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Monday, July 22, 2013

Sheep and Goats

In Matthew 25 Jesus gives the famous "Sheep and the Goats Parable". He describes how the goats did not do some things and how the sheep did do those things. The goats failed to "do them unto Me" and the sheep "did them unto Me". Both were unaware that they were doing or failing to do any of this to Christ, but they were. So doing good to "the least of these My brethren" is something the sheep did and the goats failed to do.

Some have concluded that the difference, then, between a sheep and a goat in this illustration is what they did or didn't do. I find this conclusion, quite frankly, ludicrous. First, if the sheep "inherit the kingdom prepared for you from the foundation of the world" (Matt 25:34) because of what they did, then Paul was in error and we are saved by works. Thus, this cannot be what Jesus is teaching. So what else is the difference between the sheep and the goats? This is almost too painful to say because it's too obvious, but the difference is that some are sheep and some are goats. Sheep are not goats and vice versa. The difference between the sheep and the goats was that they were different to start with.

So what's all this about what they did or didn't do? What's the point? Consider this. You're a city fellow and don't really know the difference between a sheep and a goat. They look similar (at least to a city guy) and you're just not up on this stuff. So you find yourself in a pen with ... one or the other. And you call a friend. "I'm in a pen with either sheep or goats and I don't know which." The friend asks some pertinent questions. "Are they curious, or do they tend to stay in a group?" "They tend to stay in a group over there." "Are they eating leaves or grass?" You tell him, "They are eating grass." "Okay," he says, "you're looking at sheep." And he'd likely be right. Now, are they sheep because they tend to stay in a flock and eat grass (as opposed to being more independent and eating leaves ... or just about anything else)? Does what they do make them sheep? No, of course not. You couldn't have a sheep who, watching a flock of goats, decided to wander about and eat leaves and, thus, become a goat. It doesn't work that way. No, these things differentiate between similar animals, but don't make them these different animals.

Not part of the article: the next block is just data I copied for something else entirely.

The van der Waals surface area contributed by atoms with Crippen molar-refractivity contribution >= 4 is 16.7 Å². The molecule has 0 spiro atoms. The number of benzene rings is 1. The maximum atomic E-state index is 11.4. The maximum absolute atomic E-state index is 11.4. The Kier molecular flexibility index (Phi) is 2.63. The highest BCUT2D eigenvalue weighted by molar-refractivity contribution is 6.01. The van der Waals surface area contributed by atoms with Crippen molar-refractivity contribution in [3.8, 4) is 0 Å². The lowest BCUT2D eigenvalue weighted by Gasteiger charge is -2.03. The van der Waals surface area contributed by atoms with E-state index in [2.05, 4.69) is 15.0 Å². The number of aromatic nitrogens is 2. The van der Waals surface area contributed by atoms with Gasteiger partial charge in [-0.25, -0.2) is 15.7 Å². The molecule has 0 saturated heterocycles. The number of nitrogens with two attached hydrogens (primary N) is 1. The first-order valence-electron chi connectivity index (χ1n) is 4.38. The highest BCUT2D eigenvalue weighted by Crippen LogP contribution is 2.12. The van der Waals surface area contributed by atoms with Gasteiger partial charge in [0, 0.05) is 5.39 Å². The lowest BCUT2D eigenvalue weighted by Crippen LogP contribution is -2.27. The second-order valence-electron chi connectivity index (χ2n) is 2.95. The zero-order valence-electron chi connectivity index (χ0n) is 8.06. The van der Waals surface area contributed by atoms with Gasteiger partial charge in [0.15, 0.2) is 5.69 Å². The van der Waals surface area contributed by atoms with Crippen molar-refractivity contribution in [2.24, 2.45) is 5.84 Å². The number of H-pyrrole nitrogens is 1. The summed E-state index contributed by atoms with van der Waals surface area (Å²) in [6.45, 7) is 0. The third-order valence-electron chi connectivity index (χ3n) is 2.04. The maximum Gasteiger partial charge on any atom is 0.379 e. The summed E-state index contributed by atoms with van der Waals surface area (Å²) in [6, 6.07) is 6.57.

That was the point. The sheep and the goats were already sheep and goats when Jesus gathered them in the parable on the last day. They were already what they were, and while they may have appeared similar, they were different. Jesus demonstrated that they were (already) different by what they did. What they did didn't make them different. They were already different. What they did illustrated their differences. In other words, sheep did what sheep do and goats did what goats do.

Fine. So what's my point? This is a big thing, often missed in Christendom. John wrote, "No one born of God makes a practice of sinning, for God's seed abides in him, and he cannot keep on sinning because he has been born of God" (1 John 3:9). So this "sheep" tries being a "goat" and sinning and finds that he just cannot. ("Cannot" is not my word; it's the word in the text.) A "goat", on the other hand, has no trouble remaining in sin. Or Paul writes, "We are His workmanship, created in Christ Jesus for good works, which God prepared beforehand, that we should walk in them" (Eph 2:10) and "Work out your own salvation with fear and trembling, for it is God who works in you, both to will and to work for his good pleasure" (Phil 2:12-13). The "goat" tries to work out salvation and do good works and finds that he cannot sustain this (or even achieve this version of "good works") because the "goat" doesn't have God at work in him (or her) enabling his will and his ability to do good. A "sheep" does. What do we often miss? We miss the simple, biblical fact that faith without works is dead (James 2:17). We miss the reality that those who are born of God actually change, actually are transformed, actually perform good works.

Human beings always act on what we truly believe. We always act according to our nature. Thus, a genuine believer will act differently by necessity than an unbeliever, and one born of God will have a different nature than one not born of God. Lots of Christians try to strip out obedience from Christianity. "That's legalism." It's not. It's simply a fact of nature. We do what we are. Sheep do good to others; goats do not. (Indeed, sheep do good to other sheep, according to Jesus. It is "the least of these brothers of Mine" in view. See Matt 25:40.)

The parable of the sheep and the goats is not a story about being saved by what you did or didn't do. It's about doing what you are and using what you do as an indicator of what you are. Do you seek to do good to other believers? You're more likely a sheep -- and that's a good thing. Are you not too concerned about the welfare of believers? That might be a warning indicator, something to look into. You might be a billy goat and that's not funny or cute. That's tragic.

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